TOC For Asset Management the 5 focussing steps

As TOC experts we have spent the last 30 years in various environments, Production Supply chain , Project and Multi project organizations.

TOC claims that a system is only as strong as its weakest link ; therefore one of the guiding principals we use in TOC are the 5 focussing steps.

1 Identify the systems constraint

2 Exploit the constraint

3 Subordinate everything else to the above decision

4 Elevate the constraint

5 Back to step 1

Recently we implemented TOC asset management in a capital-intensive environment. For practical implementation supported by ERP software, give us a call . To start lets share the 5 steps for asset management organisations.

Step 0 Define the systems Goal.

The system is in this case an installation, an infrastructure, an asset or a plant.

The goal of asset management is to guarantee that the system is and stays safe, does not hurt the environment and continues to generate output (Production) now and in the future at minimal expense.

Step 1 What is the system constraint?

What limits the “system” to achieve “more” of this goal?

What is the one thing that “if you had more of it” would enable to do much better?

In most cases this is not straight forward  but for asset management  we are lucky: Our thesis is that the systems constraint is ‘skilled resources’ .

Engineers,  skilled collaborators that have the time to (proactively) maintain the installation are the constraint of the maintenance organization.

These profiles are (almost) impossible to find and even if we could find these scarce resources, it takes time for them to be up and running.

Step 2 Exploit the system constraint.

In this context exploiting skilled engineers does not sound right[1]. I suggest in this case we reformulate step 2: Make the best use of our limited resources.

In order to make this more practical, just think about our top engineers booking travel tickets (or more corona proof making photo copies)  or our most skilled team leaders or workers cleaning the floor …

Step 3 Subordinate everything else to the above decision.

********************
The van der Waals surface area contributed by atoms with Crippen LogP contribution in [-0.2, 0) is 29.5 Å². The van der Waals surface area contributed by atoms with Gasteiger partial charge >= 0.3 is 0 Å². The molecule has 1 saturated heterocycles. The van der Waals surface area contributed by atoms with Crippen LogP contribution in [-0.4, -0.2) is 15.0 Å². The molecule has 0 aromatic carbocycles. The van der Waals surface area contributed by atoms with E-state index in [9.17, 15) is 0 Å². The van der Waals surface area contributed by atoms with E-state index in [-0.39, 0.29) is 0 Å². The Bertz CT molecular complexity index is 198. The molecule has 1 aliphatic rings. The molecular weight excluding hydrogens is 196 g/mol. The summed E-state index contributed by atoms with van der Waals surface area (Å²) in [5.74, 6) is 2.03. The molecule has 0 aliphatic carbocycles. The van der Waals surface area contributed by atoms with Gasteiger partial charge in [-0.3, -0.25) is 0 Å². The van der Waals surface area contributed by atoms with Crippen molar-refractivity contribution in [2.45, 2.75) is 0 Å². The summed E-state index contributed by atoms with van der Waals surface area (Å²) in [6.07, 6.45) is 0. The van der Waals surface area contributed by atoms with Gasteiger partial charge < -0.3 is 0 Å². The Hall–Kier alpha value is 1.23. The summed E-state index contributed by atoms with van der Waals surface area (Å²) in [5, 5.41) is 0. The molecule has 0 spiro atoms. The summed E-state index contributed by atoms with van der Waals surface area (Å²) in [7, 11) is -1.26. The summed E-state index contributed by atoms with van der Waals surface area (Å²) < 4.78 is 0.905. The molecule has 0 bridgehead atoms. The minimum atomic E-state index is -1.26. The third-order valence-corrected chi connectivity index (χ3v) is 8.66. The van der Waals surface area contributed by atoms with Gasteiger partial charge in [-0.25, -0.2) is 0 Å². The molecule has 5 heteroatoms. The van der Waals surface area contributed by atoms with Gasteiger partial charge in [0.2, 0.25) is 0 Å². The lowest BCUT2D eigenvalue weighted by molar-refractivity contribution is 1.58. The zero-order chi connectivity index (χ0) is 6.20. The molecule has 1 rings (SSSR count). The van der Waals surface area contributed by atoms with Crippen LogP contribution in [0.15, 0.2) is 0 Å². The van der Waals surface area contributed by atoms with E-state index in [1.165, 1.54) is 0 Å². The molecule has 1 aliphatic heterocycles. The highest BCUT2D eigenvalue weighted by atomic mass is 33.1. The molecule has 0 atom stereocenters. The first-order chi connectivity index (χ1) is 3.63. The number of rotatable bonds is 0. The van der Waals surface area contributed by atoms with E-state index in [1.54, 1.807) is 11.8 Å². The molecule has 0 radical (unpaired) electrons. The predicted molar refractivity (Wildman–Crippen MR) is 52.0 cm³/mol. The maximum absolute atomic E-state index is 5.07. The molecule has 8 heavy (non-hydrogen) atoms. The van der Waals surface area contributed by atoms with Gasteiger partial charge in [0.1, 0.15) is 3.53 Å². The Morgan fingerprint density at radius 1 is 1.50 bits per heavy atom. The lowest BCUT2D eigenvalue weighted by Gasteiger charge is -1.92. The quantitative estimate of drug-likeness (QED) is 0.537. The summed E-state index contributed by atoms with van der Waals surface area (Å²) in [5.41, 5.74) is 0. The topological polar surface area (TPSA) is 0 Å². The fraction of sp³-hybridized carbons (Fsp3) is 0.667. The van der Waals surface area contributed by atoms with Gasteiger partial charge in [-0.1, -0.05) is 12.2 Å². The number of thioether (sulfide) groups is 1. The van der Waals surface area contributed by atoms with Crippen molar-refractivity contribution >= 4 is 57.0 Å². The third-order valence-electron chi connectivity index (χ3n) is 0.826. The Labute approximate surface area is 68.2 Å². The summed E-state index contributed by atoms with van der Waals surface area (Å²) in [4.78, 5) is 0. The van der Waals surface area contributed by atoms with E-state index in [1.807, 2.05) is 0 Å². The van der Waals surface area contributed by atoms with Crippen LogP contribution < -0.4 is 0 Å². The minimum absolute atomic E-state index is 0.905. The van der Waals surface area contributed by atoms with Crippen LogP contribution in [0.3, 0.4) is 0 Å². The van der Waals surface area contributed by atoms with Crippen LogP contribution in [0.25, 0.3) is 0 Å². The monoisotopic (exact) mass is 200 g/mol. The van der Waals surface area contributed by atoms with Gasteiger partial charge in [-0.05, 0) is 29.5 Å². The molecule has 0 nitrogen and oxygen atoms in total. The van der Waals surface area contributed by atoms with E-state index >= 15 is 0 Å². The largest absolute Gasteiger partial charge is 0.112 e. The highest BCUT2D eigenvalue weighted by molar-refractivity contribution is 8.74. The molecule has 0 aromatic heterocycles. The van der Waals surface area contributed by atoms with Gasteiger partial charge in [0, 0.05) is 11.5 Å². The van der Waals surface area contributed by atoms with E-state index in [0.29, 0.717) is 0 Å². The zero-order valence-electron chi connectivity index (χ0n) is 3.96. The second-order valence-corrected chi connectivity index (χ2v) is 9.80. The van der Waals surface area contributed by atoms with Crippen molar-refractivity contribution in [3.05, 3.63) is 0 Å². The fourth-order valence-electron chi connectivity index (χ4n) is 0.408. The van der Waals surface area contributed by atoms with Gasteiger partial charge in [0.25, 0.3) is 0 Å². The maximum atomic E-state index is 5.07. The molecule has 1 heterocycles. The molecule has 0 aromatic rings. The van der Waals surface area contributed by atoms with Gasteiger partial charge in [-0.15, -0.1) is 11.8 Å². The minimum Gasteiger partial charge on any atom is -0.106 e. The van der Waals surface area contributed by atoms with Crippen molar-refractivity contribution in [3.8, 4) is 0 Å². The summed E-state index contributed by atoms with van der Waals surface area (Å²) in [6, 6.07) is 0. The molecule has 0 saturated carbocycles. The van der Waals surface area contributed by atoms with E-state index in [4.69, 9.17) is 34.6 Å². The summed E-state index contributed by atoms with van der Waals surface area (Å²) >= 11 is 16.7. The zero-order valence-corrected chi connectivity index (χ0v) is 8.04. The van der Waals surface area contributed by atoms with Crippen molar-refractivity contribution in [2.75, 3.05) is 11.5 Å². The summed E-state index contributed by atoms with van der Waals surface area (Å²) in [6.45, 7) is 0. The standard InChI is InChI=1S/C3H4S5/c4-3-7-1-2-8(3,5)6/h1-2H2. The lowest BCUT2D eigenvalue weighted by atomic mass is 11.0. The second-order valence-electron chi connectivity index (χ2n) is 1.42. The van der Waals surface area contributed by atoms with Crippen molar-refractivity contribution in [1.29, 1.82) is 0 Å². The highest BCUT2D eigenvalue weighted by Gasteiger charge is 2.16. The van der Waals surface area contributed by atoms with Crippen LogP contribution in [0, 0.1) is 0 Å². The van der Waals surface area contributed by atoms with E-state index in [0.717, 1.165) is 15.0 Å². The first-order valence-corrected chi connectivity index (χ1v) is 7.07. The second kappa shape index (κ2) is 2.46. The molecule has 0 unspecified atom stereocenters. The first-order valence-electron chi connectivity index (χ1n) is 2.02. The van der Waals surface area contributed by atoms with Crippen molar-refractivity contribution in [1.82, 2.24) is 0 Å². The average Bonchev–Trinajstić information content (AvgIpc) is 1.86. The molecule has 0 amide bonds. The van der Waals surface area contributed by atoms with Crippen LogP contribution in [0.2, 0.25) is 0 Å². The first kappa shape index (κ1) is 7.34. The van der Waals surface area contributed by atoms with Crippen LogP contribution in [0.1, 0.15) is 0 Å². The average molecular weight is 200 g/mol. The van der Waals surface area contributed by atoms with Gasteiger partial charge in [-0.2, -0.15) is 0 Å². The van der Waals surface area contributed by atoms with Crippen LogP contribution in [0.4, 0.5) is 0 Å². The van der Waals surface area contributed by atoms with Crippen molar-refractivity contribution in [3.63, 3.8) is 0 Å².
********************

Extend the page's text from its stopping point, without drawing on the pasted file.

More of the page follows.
This is the less intuitive and most difficult step in the process, other functions have to be coherent with the previous decision.

Improving non constraints will not generate more ‘goal units’.

In subordination think about the following actions:

Do we allow ‘unclear’ or ‘uncomplete’ requests to enter the system, do we check and validate that we always have a ‘full kit’ before involving the ‘specialist’.[2]

Do we allow more work to enter the system than the ‘constraint’ can handle, leading to multi tasking and loss of constraint capacity or do we have an official gating mechanism staggering the release to guarantee flow?

Step 4 Elevate

Once we have sufficient “skilled collaborators” this is not the constraint any longer.

In this case we can assume that “not having all the skilled resources we need” will last for some more years.

If the situation changes we need to think again ….But for now it allows us to do structural work in phases 2 and 3 …

Step 5 Back to 1

The good news is that these 5 steps sound logical to most managers. The bad news is that even applying them ‘from time to time’ does not yield results. In order to be successful we need to go all the way.

To help you with practical implementation supported by ERP software, give us a call .

[1] .  I remember when we speculated  Eli Goldratt was the constraint for the growth of TOC he stated .. step 2 is exploit the constraint not break it.

[2] An interesting exercise is to use process mining to identify loops in the process .